0.2

 

(0.8)

 

 

 

 

Income from continuing operations before income taxes

7.6%

 

3.2%


Revenue


Total revenue for the three and nine month period ended February 29, 2012 was approximately $1.7 and $4.9 million, respectively, as compared to $1.7 and $5.3 million, for the same periods in the prior fiscal year, respectively.


The following table summarizes total revenue by product line for the three month periods ended February 29, 2012 and February 28, 2011 (in thousands, except percentages):


 

 

2012

 

2011

 

$ Change

 

% Change

Product Line

 

 

 

 

 

 

 

 

ProductCenter

$

724

$

899

$

(175)

 

(19.5)%

CADRA

 

854

 

837

 

17

 

2.0

Other

 

82

 

-

 

82

 

100.0

Total

$

1,660

$

1,736

$

(76)

 

(4.4)%


The following table summarizes total revenue by product line for the nine month periods ended February 29, 2012 and February 28, 2011(in thousands, except percentages):


 

 

2012

 

2011

 

$ Change

 

% Change

Product Line

 

 

 

 

 

 

 

 

ProductCenter

$

2,407

$

2,922

$

(515)

 

(17.6)%

CADRA

 

2,394

 

2,397

 

(3)

 

(0.1)

Other

 

128

 

-

 

128

 

100.0

Total

$

4,929

$

5,319

$

(390)

 

(7.3)%




21




ProductCenter’s total revenue experienced a significant revenue decline in fiscal 2012 compared to the prior fiscal year primarily due to the loss of one large maintenance customer that migrated to a competitor’s technology offering and accounted for service revenue of approximately $83,000 and $335,000 in the three and nine month periods ended February 29, 2012, respectively. CADRA’s total revenue which experienced a 5% increase in fiscal 2011 compared to fiscal 2010 after five consecutive years of declines was essentially unchanged in the current fiscal year. The specific reasons for the fluctuations in revenue are described by product line below.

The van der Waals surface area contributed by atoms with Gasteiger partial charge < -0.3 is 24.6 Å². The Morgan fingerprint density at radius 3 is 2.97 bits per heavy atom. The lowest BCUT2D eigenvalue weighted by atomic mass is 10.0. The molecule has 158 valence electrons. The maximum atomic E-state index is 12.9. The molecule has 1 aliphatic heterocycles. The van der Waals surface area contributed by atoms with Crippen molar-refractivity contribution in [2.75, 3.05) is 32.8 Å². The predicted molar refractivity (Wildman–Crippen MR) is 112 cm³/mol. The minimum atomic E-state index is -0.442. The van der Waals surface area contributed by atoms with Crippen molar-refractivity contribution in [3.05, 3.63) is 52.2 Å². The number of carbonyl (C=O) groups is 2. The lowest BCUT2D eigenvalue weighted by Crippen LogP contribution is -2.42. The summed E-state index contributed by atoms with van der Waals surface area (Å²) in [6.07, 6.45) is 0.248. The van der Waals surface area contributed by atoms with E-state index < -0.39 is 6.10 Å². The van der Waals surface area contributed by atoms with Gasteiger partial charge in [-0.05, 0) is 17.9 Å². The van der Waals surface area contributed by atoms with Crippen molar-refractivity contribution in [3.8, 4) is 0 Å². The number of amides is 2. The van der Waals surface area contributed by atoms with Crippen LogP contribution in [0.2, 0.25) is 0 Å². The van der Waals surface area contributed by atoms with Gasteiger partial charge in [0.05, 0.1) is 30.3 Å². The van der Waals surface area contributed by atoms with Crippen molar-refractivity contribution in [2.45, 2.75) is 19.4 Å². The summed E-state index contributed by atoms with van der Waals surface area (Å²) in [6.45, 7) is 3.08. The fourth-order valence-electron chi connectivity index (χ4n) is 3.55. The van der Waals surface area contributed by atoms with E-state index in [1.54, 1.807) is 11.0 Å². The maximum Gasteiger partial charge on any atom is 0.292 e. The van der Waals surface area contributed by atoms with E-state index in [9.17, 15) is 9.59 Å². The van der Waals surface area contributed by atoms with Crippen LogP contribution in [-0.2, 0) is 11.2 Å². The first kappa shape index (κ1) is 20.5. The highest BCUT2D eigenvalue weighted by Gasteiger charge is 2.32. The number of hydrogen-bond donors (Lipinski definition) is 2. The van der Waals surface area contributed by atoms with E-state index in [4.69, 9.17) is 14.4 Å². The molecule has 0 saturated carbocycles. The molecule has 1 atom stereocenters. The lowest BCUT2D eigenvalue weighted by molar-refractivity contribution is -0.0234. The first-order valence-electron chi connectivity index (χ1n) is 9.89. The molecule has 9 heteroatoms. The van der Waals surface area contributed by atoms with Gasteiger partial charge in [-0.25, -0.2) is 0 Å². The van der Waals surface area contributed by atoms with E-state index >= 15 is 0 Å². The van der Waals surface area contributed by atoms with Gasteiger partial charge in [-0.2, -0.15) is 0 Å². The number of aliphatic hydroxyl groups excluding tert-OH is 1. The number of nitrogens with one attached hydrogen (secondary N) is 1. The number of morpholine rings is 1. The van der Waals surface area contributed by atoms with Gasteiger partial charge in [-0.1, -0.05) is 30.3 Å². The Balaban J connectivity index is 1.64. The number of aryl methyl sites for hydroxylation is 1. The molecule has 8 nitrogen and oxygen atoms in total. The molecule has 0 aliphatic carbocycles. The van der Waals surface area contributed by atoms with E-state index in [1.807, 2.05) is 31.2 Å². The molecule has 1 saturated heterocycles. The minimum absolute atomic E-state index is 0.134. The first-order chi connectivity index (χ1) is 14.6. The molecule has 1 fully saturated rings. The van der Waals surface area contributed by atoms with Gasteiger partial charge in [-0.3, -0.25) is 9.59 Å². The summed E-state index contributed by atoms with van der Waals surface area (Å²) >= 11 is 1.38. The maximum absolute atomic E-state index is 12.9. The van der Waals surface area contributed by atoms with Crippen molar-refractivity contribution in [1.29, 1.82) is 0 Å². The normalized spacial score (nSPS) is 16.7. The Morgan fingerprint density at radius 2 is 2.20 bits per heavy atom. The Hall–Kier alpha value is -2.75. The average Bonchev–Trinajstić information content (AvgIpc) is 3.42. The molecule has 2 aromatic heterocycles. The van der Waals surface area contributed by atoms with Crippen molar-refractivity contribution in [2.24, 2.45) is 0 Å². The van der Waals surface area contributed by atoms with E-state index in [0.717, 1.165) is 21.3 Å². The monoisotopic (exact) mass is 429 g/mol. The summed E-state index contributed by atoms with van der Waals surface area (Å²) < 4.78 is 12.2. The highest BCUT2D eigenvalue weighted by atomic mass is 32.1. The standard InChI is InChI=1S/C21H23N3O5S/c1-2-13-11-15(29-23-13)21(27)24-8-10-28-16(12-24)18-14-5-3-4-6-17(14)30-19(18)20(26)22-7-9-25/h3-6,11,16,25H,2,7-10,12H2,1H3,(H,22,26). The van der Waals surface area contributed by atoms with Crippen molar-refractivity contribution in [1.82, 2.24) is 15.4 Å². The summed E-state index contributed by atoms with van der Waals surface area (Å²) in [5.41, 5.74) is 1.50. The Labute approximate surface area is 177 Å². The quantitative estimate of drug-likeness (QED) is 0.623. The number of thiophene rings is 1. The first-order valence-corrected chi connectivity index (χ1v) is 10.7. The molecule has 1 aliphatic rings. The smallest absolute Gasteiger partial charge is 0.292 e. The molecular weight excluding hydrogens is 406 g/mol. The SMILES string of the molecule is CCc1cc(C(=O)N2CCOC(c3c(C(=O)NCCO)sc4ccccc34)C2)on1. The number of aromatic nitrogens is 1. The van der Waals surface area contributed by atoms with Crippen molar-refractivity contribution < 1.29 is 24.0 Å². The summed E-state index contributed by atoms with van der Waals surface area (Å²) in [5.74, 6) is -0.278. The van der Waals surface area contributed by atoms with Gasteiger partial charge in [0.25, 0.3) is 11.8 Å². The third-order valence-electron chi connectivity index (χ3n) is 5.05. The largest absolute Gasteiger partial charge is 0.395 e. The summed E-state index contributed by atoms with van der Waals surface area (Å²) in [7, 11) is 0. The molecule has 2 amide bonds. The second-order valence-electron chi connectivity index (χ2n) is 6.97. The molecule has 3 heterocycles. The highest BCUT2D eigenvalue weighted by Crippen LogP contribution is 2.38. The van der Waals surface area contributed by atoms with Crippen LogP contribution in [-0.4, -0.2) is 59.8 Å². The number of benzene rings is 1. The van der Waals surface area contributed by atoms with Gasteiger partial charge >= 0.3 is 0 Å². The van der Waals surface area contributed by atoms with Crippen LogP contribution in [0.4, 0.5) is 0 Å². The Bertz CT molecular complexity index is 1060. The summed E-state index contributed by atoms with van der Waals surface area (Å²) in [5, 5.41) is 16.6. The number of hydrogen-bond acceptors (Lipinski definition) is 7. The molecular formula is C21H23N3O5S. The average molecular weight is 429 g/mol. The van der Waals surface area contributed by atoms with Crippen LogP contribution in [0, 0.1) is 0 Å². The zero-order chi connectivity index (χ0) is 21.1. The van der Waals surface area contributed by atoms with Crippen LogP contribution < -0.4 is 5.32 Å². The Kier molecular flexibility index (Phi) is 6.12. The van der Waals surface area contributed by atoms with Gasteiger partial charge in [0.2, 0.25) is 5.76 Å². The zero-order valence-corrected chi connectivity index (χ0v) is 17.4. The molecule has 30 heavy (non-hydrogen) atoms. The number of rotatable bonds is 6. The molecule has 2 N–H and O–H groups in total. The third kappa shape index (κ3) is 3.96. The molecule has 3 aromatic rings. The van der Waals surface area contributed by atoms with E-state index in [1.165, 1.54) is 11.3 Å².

Product Revenue


Product revenue for the three and nine months ended February 29, 2012 was approximately $530,000 and $1.2 million, respectively, as compared to approximately $357,000 and $938,000 for the same period in the prior fiscal year. The table below details product revenue by product line for the three month periods ended February 29, 2012 and February 28, 2011 (in thousands, except percentages):


 

 

2012

 

2011

 

$ Change

 

% Change

Product Line

 

 

 

 

 

 

 

 

ProductCenter

$

76

$

24

$

52

 

216.7%

CADRA

 

384

 

333

 

51

 

15.3

Other

 

70

 

-

 

70

 

100.0

Total

$

530

$

357

$

173

 

48.5%


The table below details product revenue by product line for the nine month periods ended February 29, 2012 and February 28, 2011 (in thousands, except percentages):


 

 

2012

 

2011

 

$ Change

 

% Change

Product Line

 

 

 

 

 

 

 

 

ProductCenter

$

267

$

201

$

66

 

32.8%

CADRA

 

801

 

737

 

64

 

8.7

Other

 

98

 

-

 

98

 

100.0

Total

$

1,166

$

938

$

228

 

24.3%